The music of The Sight Below conjures half-remembered dreams and soft-focus sentiments with elegiac beauty; his video art works similarly, blurring snippets of film until they’re recognizable only as organic objects: black-and-white amoebas milling about, or a sunset rendered in grayscale.
All of The Sight Below’s songs are performed live: The artist runs E-bowed, slide, and lightly picked guitars through a series of loopers, 12-bit reverb boxes, and delay units, kneading and distending the notes until they drone like bees in a tunnel or keen like an orchestra of singing saws. The resulting swirl is pinned to propulsive, achingly subtle electronic percussion, which guides the listener through the gloom towards the music’s hopeful center. The resulting ambient works seem as effortless as natural phenomena; in fact, they’re carefully played, head-nodding hymns to the artist’s solitary life.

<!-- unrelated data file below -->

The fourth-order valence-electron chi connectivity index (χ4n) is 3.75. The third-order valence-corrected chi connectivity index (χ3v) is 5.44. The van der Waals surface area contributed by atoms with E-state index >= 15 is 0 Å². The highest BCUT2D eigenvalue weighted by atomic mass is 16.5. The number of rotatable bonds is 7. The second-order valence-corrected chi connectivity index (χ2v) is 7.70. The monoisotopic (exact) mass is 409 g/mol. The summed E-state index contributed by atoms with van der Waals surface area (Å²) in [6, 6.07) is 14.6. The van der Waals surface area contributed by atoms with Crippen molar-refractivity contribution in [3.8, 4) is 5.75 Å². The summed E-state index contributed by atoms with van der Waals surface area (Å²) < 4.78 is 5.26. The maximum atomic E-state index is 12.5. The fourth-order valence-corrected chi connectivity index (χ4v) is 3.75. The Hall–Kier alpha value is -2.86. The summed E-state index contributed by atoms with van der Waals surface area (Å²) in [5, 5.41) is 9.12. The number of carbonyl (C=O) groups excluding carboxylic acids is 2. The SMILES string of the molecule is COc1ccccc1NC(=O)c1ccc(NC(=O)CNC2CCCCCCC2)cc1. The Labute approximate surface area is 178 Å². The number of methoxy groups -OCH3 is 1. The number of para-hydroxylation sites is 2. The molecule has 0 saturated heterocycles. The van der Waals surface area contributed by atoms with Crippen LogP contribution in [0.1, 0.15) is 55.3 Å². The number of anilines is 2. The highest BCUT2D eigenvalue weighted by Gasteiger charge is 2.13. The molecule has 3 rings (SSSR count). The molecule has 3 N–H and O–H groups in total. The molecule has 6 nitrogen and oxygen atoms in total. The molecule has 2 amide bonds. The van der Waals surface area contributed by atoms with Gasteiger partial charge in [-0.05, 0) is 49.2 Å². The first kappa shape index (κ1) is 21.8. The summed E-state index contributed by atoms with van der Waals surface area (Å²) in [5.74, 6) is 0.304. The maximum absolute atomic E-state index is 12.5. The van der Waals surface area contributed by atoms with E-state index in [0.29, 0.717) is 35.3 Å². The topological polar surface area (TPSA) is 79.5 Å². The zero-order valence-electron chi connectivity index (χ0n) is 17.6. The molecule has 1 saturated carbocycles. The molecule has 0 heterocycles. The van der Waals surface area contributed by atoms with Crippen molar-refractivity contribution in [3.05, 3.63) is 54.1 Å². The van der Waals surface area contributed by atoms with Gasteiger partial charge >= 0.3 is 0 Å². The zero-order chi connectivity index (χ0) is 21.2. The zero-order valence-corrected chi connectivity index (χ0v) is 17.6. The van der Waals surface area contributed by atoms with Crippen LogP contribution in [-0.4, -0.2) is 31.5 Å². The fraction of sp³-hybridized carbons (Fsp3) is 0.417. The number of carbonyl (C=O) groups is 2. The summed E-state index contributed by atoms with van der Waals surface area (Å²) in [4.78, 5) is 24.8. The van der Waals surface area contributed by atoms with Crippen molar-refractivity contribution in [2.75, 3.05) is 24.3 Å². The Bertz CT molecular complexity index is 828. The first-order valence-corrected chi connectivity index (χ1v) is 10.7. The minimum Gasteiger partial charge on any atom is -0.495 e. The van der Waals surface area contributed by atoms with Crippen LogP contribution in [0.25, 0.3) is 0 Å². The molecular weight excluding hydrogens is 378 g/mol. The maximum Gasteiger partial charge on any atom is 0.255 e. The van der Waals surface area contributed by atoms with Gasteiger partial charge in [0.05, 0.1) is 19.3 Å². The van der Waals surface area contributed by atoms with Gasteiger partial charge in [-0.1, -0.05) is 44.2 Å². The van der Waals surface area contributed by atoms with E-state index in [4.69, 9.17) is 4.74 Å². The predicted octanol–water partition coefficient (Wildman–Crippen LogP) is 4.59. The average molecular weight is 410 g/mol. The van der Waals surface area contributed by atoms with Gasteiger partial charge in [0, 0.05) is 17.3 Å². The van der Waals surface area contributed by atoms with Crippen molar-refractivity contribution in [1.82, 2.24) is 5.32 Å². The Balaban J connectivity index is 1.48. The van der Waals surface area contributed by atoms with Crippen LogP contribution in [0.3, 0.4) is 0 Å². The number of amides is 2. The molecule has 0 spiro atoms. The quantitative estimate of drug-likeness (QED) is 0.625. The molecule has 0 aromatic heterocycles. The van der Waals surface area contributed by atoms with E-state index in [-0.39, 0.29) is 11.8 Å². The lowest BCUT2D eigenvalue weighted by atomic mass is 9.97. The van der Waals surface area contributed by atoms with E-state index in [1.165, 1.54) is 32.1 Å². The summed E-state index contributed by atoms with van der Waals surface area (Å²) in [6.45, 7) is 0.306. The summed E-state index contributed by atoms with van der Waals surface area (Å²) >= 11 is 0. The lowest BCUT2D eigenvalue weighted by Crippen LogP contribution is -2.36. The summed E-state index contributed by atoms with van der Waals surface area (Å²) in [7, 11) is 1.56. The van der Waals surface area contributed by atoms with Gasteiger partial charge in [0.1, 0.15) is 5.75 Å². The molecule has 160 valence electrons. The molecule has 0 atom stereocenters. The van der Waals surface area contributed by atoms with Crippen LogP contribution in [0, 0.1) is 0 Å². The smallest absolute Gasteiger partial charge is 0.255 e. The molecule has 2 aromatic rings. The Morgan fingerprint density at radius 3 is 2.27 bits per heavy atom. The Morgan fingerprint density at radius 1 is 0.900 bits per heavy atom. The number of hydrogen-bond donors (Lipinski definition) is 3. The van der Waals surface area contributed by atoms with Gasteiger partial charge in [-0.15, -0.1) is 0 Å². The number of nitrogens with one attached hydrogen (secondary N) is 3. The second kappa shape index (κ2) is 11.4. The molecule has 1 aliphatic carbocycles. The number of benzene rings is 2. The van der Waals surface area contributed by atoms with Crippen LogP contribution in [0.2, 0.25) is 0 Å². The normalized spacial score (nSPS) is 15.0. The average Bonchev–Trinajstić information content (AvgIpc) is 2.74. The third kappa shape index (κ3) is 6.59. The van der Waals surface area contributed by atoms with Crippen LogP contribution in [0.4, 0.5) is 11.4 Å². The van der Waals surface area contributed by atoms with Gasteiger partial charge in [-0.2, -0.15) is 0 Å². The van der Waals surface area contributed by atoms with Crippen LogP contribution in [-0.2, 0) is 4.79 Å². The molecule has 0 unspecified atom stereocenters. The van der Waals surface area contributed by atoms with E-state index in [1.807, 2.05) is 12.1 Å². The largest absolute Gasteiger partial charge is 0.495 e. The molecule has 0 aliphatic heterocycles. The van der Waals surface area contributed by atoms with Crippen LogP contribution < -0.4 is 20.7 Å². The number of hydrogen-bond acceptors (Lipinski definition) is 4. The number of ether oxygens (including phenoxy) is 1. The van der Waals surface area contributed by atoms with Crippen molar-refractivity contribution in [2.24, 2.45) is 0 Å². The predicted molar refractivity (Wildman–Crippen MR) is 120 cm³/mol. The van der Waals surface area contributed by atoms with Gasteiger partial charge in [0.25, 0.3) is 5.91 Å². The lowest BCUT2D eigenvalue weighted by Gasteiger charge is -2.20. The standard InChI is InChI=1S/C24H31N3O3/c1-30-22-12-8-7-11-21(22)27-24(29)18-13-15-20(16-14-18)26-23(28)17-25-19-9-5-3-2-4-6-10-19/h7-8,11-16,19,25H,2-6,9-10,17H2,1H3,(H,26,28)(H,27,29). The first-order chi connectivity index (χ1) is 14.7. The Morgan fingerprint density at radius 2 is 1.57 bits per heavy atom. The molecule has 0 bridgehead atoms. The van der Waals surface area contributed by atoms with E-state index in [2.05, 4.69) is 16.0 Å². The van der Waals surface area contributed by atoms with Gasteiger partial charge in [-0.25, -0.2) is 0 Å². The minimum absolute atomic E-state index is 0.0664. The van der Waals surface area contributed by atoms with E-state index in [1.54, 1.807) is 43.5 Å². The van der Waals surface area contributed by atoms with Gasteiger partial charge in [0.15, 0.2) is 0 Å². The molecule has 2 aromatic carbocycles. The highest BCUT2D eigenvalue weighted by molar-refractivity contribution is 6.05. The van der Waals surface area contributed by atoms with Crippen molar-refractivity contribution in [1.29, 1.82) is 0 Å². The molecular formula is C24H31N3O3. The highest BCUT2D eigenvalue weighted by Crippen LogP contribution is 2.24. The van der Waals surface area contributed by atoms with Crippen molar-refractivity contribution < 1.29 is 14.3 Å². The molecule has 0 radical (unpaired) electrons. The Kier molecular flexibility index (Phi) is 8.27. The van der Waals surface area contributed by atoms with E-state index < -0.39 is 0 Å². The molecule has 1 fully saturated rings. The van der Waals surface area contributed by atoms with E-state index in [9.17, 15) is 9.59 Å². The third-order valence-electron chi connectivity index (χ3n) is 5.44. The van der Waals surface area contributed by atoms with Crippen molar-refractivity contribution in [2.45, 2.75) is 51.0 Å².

Glider and its accompanying No Place for Us EP, The Sight Below’s 2008 debut releases on Ghostly International, were well-received in ambient circles and in the music world at large, gaining plaudits from international publications and musicians (including Radiohead’s Thom Yorke). The Sight Below spent the year touring the world, playing a slate of successful shows at DEMF, MUTEK, and SONAR, and collaborating extensively with Simon Scott (ex-member of UK ‘shoegaze’ icons Slowdive).
The Sight Below’s new album, It All Falls Apart, contains material co-written with Scott and was released in April 2010.